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Implications Of Intracranial Facial Nerve Grafting In The Setting Of Facial Reanimation
Shai M. Rozen, M.D., Bridget Harrison, M.D., Brandon Isaacson, M.D., Walter Kutz, M.D., Peter Roland, M.D., Patti Blau, Ph.D., Sam Barnett, M.D., Bruce Mickey, M.D..
University of Texas Southwestern Medical Center, DALLAS, TX, USA.

Purpose: Evaluate varying degrees of facial reanimation by facial region after intracranial nerve grafting and identify implications for future facial reanimation.
Methods: Between 1997-2012, twenty-seven patients underwent intracranial nerve grafting after tumor extirpation. Fourteen were prospectively evaluated by three facial nerve physical therapists using Facial Disability Index (FDI), and two regional grading systems - Facial Nerve Grading System 2.0 (FNGS 2.0), and SunnyBrook Facial Grading Score (SFGS). Additionally, all patients underwent photos and videography to assess quality of motion and tonicity in repose. Demographic and surgical variables were analyzed for their effect on end results.
Results: Average age was 43 (22-66), average time interval between nerve grafting to evaluations was 44 months (12-146), Average total FDI was 67.5% (Physical Function and Social/Well-Being - 62.8% and 72.6% respectively). FNGS 2.0 demonstrates best outcomes in Eye and Oral Commissure portions and worse in Brow and Nasolabial fold. Final FNGS 2.0 grade averaged 4.3 (1-5) i.e. moderately severe dysfunction. The SFGS reveals 64.3% have oral resting symmetry, but only 28.6% resting symmetry in eye and nasolabial fold. Symmetry in voluntary movement revealed gentle eye closure and lip pucker as best - 3.6 and 3.0 respectively, while brow lift as worst - 1.0 and open mouth smile at 2.0 (5-25). Total synkinesis score averaged low at 3.6 (0-15).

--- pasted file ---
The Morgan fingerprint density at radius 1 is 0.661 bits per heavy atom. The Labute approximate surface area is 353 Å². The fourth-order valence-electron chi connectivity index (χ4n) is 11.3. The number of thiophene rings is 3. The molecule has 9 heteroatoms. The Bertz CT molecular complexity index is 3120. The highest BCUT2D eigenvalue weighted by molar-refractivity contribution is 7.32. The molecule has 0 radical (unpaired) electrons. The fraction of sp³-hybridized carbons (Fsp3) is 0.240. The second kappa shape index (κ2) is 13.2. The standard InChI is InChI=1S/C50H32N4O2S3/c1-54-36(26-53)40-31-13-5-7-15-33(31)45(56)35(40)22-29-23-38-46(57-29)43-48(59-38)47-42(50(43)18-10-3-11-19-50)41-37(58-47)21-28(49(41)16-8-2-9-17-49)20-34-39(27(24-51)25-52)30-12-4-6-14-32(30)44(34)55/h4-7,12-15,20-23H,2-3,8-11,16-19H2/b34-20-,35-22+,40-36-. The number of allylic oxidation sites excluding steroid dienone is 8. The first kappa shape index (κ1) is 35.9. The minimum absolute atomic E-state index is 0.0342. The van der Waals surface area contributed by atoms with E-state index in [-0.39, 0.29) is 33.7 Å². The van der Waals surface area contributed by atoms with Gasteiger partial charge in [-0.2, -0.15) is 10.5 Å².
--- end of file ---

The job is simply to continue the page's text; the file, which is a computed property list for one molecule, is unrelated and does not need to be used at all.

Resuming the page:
Conclusion: Intracranial nerve grafting doesn’t provide consistently good facial animation. It may provide periocular protection, afford good midface symmetry in repose, potentially improving results of midface reanimation surgery by providing improved baseline tonicity with minimal synkinesis.


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